In this post I discuss the impact this book has had on my life, and share my musings on high street fashion versus eco style.
Without further ado, here’s the book excerpt:
“Human-made petrochemical fibres restrict and suffocate the skin, our largest and most sensitive organ, making it unable to release toxins. Most people don’t realise that the skin is our body’s most important organ of elimination.
By some estimates, we release a pound of toxins every day through our skin, assuming that it’s allowed to vent as nature intended. If we hold back any percentage of these toxins from being released, they accumulate in body fat and body organs to become like a time bomb, primed to detonate as some future health malady.
Many of the impacts on health from chemicals used in synthetic clothing are being documented in medical journals, but the studies concerned rarely receive mainstream media attention. To give just one illustration, contact dermatitis and other allergenic effects caused by skin exposure to synthetic clothing “is not only more frequent than previously thought,” according to a 2003 study in the medical journal Dermatology Online, but “is also increasing.”
This probably comes as news to you because that study, like so many others dealing with the health consequences of synthetic clothing, failed to receive the public attention it deserved due to the “Emperor’s New Clothes syndrome”; that wall of silence and denial surrounding this issue.
Clothing manufacturers, and even many toxicologists, choose to believe that absorbing tiny amounts of toxic chemicals from individual items of clothing cannot be harmful to you.
But we don’t just absorb synthetic chemicals once at a time during the average day. We are exposed to hundreds of chemicals as a result of using a wide array of consumer products on our skin that contain synthetic ingredients – particularly cosmetics and personal care products.
Many of these same chemicals are used in synthetic clothing. That means we absorb tiny amounts of chemicals repeatedly from multiple sources until they add up and reach a tipping point within us that could be harmful.
The rationalisation that “the toxin levels are too small to inflict harm,” as repeated by representatives of the synthetic clothing industry, fails to take into account the role of chemical synergies and their impact on health.
While some individual chemicals alone may not endanger your health, when chemicals from multiple sources combine and interact inside of your body, they can have unpredictable and potentially powerful effects, and serious health consequences. These synergistic processes constitute the “black hole” of ignorance within the fields of toxicology and preventative medicine.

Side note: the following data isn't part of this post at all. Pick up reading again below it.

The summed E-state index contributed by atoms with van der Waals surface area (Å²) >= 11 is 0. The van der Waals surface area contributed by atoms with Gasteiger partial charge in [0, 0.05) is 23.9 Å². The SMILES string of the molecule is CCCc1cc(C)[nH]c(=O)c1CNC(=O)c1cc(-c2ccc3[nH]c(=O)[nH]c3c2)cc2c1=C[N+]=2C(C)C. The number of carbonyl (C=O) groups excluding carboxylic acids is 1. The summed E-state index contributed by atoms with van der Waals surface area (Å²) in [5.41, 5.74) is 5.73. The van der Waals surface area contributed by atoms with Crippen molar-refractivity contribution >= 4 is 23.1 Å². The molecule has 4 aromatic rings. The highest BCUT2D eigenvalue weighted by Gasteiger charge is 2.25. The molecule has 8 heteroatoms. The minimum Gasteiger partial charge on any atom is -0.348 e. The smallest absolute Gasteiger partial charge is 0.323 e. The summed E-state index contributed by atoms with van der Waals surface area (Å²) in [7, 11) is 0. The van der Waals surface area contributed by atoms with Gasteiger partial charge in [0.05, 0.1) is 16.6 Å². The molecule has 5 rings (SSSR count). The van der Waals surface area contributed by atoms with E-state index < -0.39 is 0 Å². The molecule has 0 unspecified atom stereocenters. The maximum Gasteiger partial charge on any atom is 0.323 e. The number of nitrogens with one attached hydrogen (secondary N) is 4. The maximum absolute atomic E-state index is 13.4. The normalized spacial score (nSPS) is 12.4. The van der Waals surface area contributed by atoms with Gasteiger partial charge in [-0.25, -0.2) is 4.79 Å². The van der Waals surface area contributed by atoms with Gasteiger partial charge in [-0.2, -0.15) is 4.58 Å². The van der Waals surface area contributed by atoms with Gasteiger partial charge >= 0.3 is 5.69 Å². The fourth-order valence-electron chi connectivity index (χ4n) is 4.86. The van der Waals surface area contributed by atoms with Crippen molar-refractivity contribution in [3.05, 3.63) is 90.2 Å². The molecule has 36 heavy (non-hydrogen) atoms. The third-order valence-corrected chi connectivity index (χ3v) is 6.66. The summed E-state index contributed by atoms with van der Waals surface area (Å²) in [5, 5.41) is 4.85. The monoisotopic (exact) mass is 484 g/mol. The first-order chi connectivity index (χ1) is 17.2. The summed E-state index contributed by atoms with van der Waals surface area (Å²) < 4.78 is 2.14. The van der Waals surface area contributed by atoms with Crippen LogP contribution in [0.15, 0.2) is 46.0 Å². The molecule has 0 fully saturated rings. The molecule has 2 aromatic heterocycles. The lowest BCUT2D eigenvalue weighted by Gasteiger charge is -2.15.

Is it too much to expect that the clothing we allow to touch our skin should be as natural and safe as it can possibly be? Shouldn’t we be as concerned about wearing toxic chemicals as we are about ingesting or inhaling them?
All of us retain the power to minimise risks to our health by taking simple precautions and practising mindfulness about our clothing choices.
German chemist Michael Braungart and American architect William McDonough, authors of the 2002 book on ecologically intelligent design, Cradle to Cradle: Remaking the Way We Make Things, described how, “textiles are quite literally woven into the fabric of life,” but our reliance on dangerous synthetics has steered us into a toxic blind alley.
“The industry that launched the Industrial Revolution has long illustrated some of its most notorious design failures,” they wrote. “About one half of the world’s wastewater problems are linked to the production of textile goods, and many of the chemicals used to dye and finish fabrics are known to harm human health. […] Often the clippings from fabric mills are so loaded with dangerous chemicals they are handled like toxic waste, while the products made from these materials are considered safe for use in the home.”
This same troubling double standard holds true for all synthetic clothing – the chemicals used to produce them are considered toxic by manufacturers and public health institutions, but the clothing produced with these chemicals is treated as safe for use on human skin.
The choices we face as consumers and stewards of the Earth should be stark and clear. Organically grown natural fibres pose few threats to human health, whereas chemical fibres and synthetic clothing contribute to a long list of documented human ailments and degenerative conditions for the planet.
Energy for the production of natural fibres comes from the sun, a renewable resource, whereas energy used to produce synthetic fibres comes mostly from fossil fuels, which generate multiple types of environmental pollutants that help to accelerate global warming.
Knowledge is the only thing that will save us from the perils of mankind’s perpetual insanity stemming from our quest for money. You’ve heard it said that we are what we eat. If so, then we are also what we choose to wear!
Every time you wear synthetic clothing, some of the chemicals used in its manufacture get into your body. Safe clothes made from natural organic fibres, by contrast, help to produce healthy bodies and healthy minds.”
Go here to read how this book has changed my life.
Killer Clothes: How seemingly innocent clothing choices can endanger your health…and how to protect yourself is by Anna Maria and Brian Clement, directors of the world-renowned Hippocrates Health Institute, and is available in both the UK and US Amazon stores.